In his slang history Language! 500 Years of the Vulgar Tongue, Jonathon Green writes that American cant in Matsell’s time ‘still appears to have been apeing its English origins’. He says Matsell ‘seems to have got it right’, citing reports that both criminals and police officers confirmed the authenticity of the Vocabulum‘s lexicon. (Matsell’s legacy as an agent of the law is a bit shadier.)

There’s no shortage of films of linguistic interest, but it’s not often I see a purely linguistic feature on a DVD. In fact, it’s the only one I can think of off the top of my head. If you know of others, let me know in a comment.

14 Responses to Slangs of New York

  1. John Cowan says:

    Monicker is pretty standard too, if dated.

    • Stan Carey says:

      Yes, and it’s one I’ve used myself, if infrequently, e.g. to refer to an online username. I’ve seldom seen it spelt differently than moniker. Interesting too that its origin is uncertain.

      • David L says:

        ‘Moniker’ is in fairly common use in the US as newspaperese. At least it is in the Washington Post. I can’t say I’ve ever heard anyone use it in spoken US English.

        • Stan Carey says:

          Right. I’ve heard it in speech, but not often. A quick search in the Corpus of Contemporary American English suggests it’s used predominantly in journalism: newspapers and magazines combined account for 473 of 666 examples, plus 65 academic, 88 fiction, and just 40 spoken.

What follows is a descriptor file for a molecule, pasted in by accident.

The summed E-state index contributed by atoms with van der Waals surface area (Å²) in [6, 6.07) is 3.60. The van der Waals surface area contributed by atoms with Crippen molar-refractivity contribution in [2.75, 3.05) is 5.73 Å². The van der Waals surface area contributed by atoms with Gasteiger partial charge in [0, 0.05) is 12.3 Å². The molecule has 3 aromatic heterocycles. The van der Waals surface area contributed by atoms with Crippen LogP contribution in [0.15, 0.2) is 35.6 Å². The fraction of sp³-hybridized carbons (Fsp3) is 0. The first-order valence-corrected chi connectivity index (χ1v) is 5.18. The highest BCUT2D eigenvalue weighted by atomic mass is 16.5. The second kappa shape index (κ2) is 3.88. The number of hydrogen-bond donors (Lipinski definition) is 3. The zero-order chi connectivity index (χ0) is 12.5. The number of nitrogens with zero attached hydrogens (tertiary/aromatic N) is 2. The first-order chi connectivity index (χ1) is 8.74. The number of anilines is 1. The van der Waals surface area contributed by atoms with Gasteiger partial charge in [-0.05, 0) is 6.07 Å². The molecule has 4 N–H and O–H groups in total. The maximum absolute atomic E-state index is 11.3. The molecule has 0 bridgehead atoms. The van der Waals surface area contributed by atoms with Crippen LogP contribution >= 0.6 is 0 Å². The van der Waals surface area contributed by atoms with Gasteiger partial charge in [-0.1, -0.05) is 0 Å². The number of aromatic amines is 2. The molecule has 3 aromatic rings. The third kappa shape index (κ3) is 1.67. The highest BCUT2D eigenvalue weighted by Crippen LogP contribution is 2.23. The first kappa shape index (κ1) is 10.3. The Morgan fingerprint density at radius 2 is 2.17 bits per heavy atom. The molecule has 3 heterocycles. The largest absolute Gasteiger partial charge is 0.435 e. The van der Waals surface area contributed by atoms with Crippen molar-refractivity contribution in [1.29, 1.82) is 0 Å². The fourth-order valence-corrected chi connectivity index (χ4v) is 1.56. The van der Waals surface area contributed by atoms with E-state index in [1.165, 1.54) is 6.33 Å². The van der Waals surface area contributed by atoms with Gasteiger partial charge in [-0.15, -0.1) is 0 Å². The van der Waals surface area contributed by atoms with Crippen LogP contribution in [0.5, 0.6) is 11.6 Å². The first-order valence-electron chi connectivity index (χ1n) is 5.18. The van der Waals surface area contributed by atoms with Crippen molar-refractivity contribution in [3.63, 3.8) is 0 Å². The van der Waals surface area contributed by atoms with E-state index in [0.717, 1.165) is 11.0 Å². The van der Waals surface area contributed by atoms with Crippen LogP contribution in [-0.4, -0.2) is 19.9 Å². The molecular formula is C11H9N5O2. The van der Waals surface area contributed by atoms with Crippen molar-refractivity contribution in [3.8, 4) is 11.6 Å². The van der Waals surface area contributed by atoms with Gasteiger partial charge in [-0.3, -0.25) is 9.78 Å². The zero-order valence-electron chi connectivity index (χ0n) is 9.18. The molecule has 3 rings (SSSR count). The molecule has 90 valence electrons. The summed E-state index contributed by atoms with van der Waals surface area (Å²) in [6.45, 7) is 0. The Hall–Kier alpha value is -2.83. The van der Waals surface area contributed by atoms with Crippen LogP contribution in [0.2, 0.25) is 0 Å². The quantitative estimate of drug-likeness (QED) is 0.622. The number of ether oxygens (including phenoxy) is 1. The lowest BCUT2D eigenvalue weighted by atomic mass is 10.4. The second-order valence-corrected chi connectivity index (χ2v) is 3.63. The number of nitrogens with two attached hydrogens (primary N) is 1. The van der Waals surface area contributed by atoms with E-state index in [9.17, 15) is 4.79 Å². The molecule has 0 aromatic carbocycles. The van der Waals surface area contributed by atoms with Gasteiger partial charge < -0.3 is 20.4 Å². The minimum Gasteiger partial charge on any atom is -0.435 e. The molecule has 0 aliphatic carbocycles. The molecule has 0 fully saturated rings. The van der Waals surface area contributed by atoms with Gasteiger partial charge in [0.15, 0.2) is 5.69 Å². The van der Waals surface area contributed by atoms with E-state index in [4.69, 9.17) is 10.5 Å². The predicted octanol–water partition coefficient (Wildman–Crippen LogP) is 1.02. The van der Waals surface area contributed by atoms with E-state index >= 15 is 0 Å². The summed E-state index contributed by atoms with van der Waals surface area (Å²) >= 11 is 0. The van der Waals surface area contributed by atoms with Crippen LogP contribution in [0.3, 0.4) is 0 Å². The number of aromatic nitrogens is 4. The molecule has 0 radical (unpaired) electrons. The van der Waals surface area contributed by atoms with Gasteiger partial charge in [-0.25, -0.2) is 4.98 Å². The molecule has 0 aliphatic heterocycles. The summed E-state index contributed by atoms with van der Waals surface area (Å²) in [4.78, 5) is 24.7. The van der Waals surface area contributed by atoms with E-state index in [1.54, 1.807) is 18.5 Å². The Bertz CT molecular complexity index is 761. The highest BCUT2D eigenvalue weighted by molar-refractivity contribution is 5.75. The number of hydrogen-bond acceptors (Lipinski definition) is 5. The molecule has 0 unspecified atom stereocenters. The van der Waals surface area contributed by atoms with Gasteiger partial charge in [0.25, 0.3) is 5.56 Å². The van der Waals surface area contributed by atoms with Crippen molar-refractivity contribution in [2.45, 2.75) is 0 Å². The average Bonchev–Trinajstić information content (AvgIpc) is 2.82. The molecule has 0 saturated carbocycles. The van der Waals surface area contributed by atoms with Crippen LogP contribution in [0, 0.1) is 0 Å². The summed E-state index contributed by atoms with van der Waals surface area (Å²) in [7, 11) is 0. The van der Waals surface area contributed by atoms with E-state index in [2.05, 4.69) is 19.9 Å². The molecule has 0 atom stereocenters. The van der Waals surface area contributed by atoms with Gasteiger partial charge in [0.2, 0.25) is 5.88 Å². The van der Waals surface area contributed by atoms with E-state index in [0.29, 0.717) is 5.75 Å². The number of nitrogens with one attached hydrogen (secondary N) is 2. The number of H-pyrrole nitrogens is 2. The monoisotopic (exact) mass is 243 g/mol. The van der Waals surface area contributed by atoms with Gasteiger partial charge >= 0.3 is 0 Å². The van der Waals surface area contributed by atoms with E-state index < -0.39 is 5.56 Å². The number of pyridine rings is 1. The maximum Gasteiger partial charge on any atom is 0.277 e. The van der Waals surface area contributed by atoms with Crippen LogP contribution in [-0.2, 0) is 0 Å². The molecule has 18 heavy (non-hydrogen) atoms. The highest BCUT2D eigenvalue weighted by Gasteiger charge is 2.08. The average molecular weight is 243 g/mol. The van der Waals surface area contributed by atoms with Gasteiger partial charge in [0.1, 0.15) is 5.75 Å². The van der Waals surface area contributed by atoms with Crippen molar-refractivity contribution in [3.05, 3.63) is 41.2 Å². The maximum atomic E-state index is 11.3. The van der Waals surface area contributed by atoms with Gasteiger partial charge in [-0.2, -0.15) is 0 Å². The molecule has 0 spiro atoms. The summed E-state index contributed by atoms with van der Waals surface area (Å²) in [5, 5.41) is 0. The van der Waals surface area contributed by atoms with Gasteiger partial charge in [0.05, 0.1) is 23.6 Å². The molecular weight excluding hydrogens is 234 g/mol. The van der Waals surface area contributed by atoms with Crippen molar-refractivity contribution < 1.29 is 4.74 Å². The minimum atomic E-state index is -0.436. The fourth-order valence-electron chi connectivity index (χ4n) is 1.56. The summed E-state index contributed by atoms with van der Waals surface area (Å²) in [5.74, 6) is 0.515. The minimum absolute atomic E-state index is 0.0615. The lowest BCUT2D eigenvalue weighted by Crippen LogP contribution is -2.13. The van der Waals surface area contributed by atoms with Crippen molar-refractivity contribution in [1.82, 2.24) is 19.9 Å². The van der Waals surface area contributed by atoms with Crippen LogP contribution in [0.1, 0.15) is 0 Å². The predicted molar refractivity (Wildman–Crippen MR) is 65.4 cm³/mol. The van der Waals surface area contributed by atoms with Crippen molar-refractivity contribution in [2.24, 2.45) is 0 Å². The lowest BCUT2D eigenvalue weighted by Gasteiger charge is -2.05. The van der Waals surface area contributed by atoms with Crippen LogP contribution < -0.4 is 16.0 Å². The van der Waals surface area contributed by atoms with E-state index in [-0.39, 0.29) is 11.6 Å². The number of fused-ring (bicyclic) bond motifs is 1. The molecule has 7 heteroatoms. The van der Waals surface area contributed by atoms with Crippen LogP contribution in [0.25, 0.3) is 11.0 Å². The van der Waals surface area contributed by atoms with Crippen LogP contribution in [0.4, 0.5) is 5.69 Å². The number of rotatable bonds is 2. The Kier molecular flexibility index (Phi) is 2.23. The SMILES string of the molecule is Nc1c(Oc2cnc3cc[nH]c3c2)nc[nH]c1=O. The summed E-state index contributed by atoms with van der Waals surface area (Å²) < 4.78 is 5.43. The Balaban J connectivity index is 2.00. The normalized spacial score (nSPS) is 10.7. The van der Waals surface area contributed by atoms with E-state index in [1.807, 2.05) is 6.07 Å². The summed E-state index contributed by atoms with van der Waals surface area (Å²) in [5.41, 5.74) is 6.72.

2. Oh lord. There came that point in what was already not one of Scorsese’s finest when Dicaprio pops up in voice-over and announces something on the lines of: ‘We had all sortsa slang back in those days down at the ol’ Five Points…’ and delivers a micro-glossary. I writhed. As for Matsell, let his nickname ‘The Beastly Bloated Booby’ etch his place in history.

    • Stan Carey says:

      It’s very far from his finest. I hadn’t seen it since its release and thought I’d give it another look, having been mostly unimpressed the first time round. But it’s not one I can see myself ever revisiting again. Matsell’s nickname has cheered me right up, though.

  3. Chips Mackinolty says:

    Great post, and as you know, I picked up the Italian “bene”, but I wonder if there are not other “underworld” slang words, or slang generally, drawn from languages other than English (or Irish for that matter, with respect, Stan). There is a number of words from Aboriginal languages that are now, relatively, standard words in north Australian English.

  4. Chips, Many of these words were claimed for Irish by the late Daniel Cassidy, but there was no basis to the vast majority of his claims, and I’m quite sure Stan would back me up on that. I have dealt with a number of his dodgy claims in relation to Gangs of New York on my own blog, CassidySlangScam..

    • Stan Carey says:

      Yes, Cassidy’s book is pilloried by proper slang lexicographers. I haven’t read it and I don’t intend to, but I trust Grant Barrett, who shows why it ‘falls apart on first reading by anyone with some expertise in the field’.

  5. John says:

    Does most of the slang words used are identical or unique to New York, or it’s all spoken everywhere. May be I should try this myself too.